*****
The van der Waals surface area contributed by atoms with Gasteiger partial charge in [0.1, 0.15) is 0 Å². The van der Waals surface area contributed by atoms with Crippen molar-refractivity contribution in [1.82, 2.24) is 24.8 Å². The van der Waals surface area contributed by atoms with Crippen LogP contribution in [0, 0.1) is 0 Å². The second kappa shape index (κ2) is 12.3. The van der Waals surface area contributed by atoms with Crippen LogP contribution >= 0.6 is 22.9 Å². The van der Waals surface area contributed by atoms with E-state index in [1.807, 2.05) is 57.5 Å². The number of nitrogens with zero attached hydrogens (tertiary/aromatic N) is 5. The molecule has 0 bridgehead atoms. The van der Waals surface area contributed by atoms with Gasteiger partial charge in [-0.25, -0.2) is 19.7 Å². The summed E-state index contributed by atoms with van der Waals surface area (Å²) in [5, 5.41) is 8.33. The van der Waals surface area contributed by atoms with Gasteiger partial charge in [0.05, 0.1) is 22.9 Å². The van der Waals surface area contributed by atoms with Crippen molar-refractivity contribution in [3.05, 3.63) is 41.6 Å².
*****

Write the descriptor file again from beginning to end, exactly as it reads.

The van der Waals surface area contributed by atoms with Gasteiger partial charge in [0.1, 0.15) is 0 Å². The van der Waals surface area contributed by atoms with Crippen molar-refractivity contribution in [1.82, 2.24) is 24.8 Å². The van der Waals surface area contributed by atoms with Crippen LogP contribution in [0, 0.1) is 0 Å². The second kappa shape index (κ2) is 12.3. The van der Waals surface area contributed by atoms with Crippen LogP contribution >= 0.6 is 22.9 Å². The van der Waals surface area contributed by atoms with E-state index in [1.807, 2.05) is 57.5 Å². The number of nitrogens with zero attached hydrogens (tertiary/aromatic N) is 5. The molecule has 0 bridgehead atoms. The van der Waals surface area contributed by atoms with Gasteiger partial charge in [-0.25, -0.2) is 19.7 Å². The summed E-state index contributed by atoms with van der Waals surface area (Å²) in [5, 5.41) is 8.33. The van der Waals surface area contributed by atoms with Gasteiger partial charge in [0.05, 0.1) is 22.9 Å². The van der Waals surface area contributed by atoms with Crippen molar-refractivity contribution in [3.05, 3.63) is 41.6 Å².